- The Master Guide to Advancing Your Customer Service Skills by Rob Wormley for When I Work
- The Customer Rules: The 39 Essential Rules for Delivering Sensational Service by Lee Cockerell
- Customer Loyalty: How to Earn It, How to Keep It by Jill Griffin
- Chief Customer Officer 2.0: How to Build Your Customer-Driven Growth Engine by Jeanne Bliss
- The Customer Delight Playbook: Delighting Your Customers Every. Single. Day. by Sujan Patel
Like any skill you want to practice and perfect in life or business, it’s always worth taking time to first educate yourself before taking any sort of initial action. The resources above will help put you on the right track and in the right frame of mind, and ultimately ensure that your interactions with customers are as real, as meaningful, and as mutually-beneficial as possible.
Tip #3: Let your personality and human side shine. When your customers have problems or need help, they don’t want to feel like they’re talking to a robot. It’s true that automation is an important part of scaling a business and improving processes as your business grows, but you can’t go overboard when incorporating automation into your customer service strategy. It’s recommended that you use tools that can help you better manage the entire process (more on that below), but you should avoid using automated or canned responses when engaging with customers on any marketplace. Your customers want to talk with people who care.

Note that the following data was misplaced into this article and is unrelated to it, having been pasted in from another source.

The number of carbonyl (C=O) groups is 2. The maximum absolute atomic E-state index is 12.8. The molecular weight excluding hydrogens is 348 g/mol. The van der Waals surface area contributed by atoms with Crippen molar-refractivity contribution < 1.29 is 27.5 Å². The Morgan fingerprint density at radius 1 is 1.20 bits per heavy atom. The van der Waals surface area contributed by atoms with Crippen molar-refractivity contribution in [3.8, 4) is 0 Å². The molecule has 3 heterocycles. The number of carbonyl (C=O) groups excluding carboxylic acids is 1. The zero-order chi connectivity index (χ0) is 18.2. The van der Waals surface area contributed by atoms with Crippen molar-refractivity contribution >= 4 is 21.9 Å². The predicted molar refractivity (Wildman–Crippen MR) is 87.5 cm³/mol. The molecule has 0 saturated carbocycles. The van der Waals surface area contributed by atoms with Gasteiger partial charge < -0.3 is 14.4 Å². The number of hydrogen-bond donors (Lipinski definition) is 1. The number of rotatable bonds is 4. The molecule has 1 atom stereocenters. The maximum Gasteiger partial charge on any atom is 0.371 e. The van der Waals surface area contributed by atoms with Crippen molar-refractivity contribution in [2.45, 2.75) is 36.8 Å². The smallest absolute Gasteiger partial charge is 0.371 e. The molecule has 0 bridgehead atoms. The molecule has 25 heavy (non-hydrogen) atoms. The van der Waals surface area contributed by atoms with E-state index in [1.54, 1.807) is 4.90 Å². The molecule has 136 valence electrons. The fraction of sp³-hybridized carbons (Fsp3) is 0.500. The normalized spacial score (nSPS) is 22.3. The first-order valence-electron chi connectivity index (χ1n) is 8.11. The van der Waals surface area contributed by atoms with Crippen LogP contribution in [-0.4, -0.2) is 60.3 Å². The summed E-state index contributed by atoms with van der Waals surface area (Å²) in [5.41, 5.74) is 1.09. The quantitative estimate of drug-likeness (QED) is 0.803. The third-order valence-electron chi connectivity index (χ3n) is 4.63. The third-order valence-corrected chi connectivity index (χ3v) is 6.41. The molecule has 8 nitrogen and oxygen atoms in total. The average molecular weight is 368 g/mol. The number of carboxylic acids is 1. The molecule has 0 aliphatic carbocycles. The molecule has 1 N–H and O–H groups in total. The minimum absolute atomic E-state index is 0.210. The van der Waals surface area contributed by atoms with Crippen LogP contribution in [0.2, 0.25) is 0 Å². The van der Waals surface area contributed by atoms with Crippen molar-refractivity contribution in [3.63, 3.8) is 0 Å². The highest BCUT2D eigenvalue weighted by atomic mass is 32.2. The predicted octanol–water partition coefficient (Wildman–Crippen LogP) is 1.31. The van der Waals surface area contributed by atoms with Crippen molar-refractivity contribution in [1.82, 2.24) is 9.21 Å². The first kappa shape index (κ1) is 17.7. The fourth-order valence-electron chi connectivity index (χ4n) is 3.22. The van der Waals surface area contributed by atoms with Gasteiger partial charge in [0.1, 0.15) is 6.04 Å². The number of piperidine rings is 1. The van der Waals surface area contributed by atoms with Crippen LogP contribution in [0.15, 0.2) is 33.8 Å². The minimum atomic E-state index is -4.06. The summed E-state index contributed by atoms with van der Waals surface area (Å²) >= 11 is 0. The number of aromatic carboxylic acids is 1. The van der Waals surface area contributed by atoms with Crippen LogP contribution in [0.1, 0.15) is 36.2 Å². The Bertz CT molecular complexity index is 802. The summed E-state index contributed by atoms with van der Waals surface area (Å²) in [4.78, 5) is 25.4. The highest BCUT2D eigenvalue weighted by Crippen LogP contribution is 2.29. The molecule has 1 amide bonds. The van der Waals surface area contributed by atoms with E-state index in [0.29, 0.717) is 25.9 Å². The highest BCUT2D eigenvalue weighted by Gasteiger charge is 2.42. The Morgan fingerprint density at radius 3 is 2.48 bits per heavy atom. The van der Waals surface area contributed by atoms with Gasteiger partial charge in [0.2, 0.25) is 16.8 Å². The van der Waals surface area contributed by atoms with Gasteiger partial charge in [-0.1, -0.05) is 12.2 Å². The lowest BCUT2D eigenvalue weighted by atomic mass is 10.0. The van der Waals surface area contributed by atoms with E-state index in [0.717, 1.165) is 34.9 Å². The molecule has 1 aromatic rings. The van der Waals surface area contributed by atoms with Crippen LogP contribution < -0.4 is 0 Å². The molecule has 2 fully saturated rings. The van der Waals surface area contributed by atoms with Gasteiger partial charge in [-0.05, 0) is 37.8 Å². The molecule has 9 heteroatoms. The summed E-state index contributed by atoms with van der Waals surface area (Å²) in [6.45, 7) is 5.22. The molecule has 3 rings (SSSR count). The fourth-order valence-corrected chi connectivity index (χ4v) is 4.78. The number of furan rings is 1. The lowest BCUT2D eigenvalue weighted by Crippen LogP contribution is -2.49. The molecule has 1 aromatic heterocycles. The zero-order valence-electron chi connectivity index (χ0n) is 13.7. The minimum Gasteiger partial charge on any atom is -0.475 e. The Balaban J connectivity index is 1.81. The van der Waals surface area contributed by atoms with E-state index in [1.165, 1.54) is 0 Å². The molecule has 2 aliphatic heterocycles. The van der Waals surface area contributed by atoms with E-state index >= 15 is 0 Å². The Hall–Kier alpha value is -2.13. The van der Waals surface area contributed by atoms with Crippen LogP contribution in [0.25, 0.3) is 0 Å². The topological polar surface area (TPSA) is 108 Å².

There are a number of resources you can check out to learn more about incorporating more personality and authenticity into your interactions with customers. Here are two to start with:
Resource #1: In a blog post on Help Scout titled, The Personality that Succeeds in Customer Support, author Gregory Ciotti recommends filling your customer service department with people who possess the following traits:
- Active listener
- In control
Ciotti goes deeper into each of these traits and really does a great job of explaining why each trait is important for effective customer service.
Resource #2: In a blog post on Groove titled, Using the Right Tone: What Louis C.K. Can Teach Us About Customer Service, author Len Markidan digs deep into the science behind tone of voice, referencing a number of studies and research in order to help readers ultimately understand how to best engage with customers. A few specific areas he touches on include:
- Understanding How Our Brains Process Tone of Voice
- Casual vs. Formal Tone
- Positive vs. Negative Tone
- Context-Specific Tone
It’s an incredibly meaty and insightful post, and definitely worth going through in order to better understand how your customers think.
With these tips and best practices in hand, your next step in building an effective customer service program for your ecommerce business is to adopt tools that help you reach and engage with customers across all your platforms. Here are five tools worth trying:
- ChannelReply – ChannelReply is a tool that integrates marketplace customer service messages and data with the CRM of your choice.
- Xsellco – Xsellco consolidates your incoming customer communications from your site, marketplaces and online stores, allowing you to never miss a message from a customer or would-be customer.
- Reply Manager – Reply Manager is another tool that you can use to consolidate, organize, and respond to all the messages you receive from customers across your website and marketplaces.
- Mention – Mention is a tool that you can use to monitor, manage, and respond to mentions of your brand or products as they come in across the web and on social media sites.
- Olark – Olark is a tool that you can implement on your site to offer live chat to your web visitors.
How else are you managing customer support across marketplaces? Tell me about them below in the comments.